Medicine, tragic brain drain

The brain drain, which is a form of emigration, is a phenomenon that strikes all of Africa. It poses a serious issue for the continent development. Every year, many African students leave the continent to study abroad, specifically in Europe. The field of medicine is surely the one where this phenomenon has the most tragic consequences. 
 

In an article, Badra BERRISSOULE of economist.com draws a damning picture of the state of medical training on the continent. In a debate organized by the NGO Yenda, Dr Bernard Baudoin Boaminbek pointed that Africa accounts for 24% of the burden of disease, 3% of the world's health workforce, accounting for less than 1% of global health expenditure. 

 

 
The shortage of health workers is global, but the situation on the continent is the worst. Gaps are very large between countries. North Africa accounts for more than 35% of the continent's health human resources, with Egypt alone accounting for about 25%. 

 

 
In 2010, Egypt counted 179,900 doctors compared with 174,510 for Sub-Saharan Africa, meaning 5,390 more. Some countries are seeing their deficit increase, notably Cameroon, which has gone from 18 doctors per 10,000 inhabitants in 2006 to 8 / 10,000 in 2016 or Cape Verde (from 19 / 10,000 in 2006 to 8.6 / 10,000 in 2016) . 

 

 

 
A large part of this deficit is explained by the training figures of the medical staff. 47 countries of sub-Saharan Africa have barely 168 faculties of medicine, including 11 without any medical faculty and 24 with only one.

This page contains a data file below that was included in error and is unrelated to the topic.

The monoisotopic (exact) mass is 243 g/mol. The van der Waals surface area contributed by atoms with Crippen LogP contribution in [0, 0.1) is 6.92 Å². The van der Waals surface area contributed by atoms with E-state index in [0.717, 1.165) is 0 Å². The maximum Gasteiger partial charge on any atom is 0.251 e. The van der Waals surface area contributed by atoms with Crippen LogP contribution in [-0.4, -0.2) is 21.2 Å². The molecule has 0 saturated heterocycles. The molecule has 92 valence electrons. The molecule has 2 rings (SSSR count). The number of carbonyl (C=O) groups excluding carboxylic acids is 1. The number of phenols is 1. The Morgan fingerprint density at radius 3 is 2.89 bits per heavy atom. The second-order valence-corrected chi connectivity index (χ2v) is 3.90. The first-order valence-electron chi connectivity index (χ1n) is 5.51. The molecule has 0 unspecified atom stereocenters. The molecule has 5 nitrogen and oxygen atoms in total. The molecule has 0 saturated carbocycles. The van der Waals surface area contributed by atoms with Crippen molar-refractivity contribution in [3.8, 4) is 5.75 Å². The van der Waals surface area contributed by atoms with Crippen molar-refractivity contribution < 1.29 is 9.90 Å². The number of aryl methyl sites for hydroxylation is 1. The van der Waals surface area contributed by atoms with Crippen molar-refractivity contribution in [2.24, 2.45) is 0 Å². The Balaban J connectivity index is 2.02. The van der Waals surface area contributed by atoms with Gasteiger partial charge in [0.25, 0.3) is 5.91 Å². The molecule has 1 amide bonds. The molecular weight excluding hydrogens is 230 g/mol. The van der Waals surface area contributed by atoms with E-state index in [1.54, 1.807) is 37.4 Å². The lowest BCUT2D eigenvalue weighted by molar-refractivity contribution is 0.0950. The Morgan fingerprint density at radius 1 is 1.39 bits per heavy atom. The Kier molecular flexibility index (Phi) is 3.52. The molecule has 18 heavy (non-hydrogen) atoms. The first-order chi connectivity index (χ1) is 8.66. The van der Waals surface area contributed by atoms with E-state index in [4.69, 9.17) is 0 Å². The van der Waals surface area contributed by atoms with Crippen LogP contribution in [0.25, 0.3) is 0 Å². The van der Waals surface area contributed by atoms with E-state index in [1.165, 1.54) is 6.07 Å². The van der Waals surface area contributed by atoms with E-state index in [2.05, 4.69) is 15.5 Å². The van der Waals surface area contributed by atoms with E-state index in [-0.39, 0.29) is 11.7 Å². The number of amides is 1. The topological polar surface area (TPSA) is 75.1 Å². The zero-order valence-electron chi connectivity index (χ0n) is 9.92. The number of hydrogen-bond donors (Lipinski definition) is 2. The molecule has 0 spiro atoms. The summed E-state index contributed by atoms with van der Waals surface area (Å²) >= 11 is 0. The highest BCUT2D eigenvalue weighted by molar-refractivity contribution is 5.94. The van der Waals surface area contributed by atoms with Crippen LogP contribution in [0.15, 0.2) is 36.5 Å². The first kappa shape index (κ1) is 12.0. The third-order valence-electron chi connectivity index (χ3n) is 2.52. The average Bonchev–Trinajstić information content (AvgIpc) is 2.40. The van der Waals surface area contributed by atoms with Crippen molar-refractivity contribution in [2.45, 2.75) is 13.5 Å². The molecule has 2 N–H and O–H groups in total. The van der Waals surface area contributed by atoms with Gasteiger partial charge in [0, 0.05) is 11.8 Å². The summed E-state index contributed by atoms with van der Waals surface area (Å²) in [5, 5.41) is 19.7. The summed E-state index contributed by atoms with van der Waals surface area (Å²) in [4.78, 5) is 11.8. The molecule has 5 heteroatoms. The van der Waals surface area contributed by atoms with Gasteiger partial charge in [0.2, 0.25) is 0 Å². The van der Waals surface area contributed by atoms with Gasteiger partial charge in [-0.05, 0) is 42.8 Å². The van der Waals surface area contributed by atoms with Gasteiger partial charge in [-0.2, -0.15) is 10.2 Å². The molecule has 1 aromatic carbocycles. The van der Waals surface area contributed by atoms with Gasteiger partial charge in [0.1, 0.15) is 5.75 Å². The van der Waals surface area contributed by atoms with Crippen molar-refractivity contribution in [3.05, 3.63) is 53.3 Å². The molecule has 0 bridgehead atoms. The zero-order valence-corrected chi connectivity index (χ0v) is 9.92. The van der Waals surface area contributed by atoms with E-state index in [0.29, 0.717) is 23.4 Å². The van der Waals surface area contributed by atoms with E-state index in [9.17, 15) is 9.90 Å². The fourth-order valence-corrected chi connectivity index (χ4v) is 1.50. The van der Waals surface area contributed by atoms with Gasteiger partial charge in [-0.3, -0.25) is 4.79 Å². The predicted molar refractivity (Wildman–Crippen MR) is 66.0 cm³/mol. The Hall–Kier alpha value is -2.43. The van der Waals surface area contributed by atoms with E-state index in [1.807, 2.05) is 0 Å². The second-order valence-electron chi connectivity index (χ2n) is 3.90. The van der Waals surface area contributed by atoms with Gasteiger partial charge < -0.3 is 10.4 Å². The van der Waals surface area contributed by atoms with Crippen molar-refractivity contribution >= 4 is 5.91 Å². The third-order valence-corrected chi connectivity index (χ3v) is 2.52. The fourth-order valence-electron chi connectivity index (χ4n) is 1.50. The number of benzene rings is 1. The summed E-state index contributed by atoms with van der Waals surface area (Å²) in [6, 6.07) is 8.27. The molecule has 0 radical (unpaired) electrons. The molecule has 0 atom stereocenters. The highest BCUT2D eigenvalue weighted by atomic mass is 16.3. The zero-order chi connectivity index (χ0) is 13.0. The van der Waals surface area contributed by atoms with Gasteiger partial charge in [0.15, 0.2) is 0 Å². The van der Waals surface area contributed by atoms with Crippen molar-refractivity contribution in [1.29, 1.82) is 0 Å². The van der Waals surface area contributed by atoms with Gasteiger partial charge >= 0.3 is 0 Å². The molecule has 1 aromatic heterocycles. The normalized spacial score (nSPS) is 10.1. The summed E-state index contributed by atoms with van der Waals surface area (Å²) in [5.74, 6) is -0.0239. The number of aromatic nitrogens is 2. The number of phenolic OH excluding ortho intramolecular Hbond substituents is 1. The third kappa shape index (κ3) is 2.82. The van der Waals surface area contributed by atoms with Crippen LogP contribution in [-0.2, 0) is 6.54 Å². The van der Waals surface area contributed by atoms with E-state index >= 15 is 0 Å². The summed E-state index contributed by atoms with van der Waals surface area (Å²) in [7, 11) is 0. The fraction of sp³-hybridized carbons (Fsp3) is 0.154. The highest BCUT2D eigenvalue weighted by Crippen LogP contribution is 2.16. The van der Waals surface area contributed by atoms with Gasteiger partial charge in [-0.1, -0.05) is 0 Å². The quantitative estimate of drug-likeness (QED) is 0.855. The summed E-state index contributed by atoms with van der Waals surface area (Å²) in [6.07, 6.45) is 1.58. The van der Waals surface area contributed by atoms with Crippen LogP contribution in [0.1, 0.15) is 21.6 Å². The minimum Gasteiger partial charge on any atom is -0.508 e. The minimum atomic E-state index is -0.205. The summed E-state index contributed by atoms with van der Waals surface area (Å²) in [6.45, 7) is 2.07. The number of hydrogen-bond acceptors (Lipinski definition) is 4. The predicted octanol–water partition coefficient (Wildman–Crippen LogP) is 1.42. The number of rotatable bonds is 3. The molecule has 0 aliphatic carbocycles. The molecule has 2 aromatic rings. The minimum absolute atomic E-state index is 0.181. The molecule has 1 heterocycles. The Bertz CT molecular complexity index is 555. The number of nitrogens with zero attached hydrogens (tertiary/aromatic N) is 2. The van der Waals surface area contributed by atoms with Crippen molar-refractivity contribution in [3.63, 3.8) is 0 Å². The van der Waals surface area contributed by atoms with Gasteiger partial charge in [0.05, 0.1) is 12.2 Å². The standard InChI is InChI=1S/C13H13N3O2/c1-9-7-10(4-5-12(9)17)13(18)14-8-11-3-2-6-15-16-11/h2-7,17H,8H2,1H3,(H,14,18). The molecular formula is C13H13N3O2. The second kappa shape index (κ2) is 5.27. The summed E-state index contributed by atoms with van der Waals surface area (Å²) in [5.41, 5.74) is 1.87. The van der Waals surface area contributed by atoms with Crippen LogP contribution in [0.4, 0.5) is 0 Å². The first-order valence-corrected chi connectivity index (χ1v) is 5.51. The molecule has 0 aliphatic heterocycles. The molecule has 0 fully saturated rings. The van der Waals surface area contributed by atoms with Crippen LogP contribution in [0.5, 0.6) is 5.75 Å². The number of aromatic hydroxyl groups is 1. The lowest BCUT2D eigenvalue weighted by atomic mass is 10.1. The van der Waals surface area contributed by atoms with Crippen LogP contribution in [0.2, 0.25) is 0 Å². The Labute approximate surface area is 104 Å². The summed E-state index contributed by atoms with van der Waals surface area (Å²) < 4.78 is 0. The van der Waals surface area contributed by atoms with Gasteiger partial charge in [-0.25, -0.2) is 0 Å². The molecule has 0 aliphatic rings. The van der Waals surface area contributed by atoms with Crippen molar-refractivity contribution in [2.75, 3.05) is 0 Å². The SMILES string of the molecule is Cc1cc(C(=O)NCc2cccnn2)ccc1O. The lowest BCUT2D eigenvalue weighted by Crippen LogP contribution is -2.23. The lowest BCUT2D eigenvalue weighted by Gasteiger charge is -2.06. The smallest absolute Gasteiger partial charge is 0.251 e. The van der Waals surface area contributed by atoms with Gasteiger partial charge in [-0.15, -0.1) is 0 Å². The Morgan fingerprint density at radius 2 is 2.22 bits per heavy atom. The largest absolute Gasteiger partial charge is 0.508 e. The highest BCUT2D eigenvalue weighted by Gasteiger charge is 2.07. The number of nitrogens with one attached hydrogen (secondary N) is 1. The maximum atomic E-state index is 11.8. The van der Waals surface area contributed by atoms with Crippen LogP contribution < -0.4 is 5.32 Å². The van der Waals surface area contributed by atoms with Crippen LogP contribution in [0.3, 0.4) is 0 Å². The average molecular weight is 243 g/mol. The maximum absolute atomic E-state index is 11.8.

Over the past five years, African medical schools have lost 10-18% of their teaching staff. The reasons are well known: the African brain drain particularly affects health professionals. 
The harsh working conditions (72 hours), poverty wages (300 euros in Cameroon), lack of infrastructure are the main reasons for this expatriation. 

 


The NGO Yenda advocates two ways to tackle the problem. First of all training. Second, the mobility of health workers to correct imbalances between countries with too many or too few professionals in a given sector. 

 


Example that illustrates this solution: Tanzania will send 500 doctors to Kenya, which is experiencing a severe shortage. This is a cooperation that benefits both countries, as the Tanzanian education system is training more than the country needs.

 


 
Solutions exist and in Africa. Enhanced training, exchange, better working conditions and salary recognition could be the panacea to the scourge of brain drain. 

 

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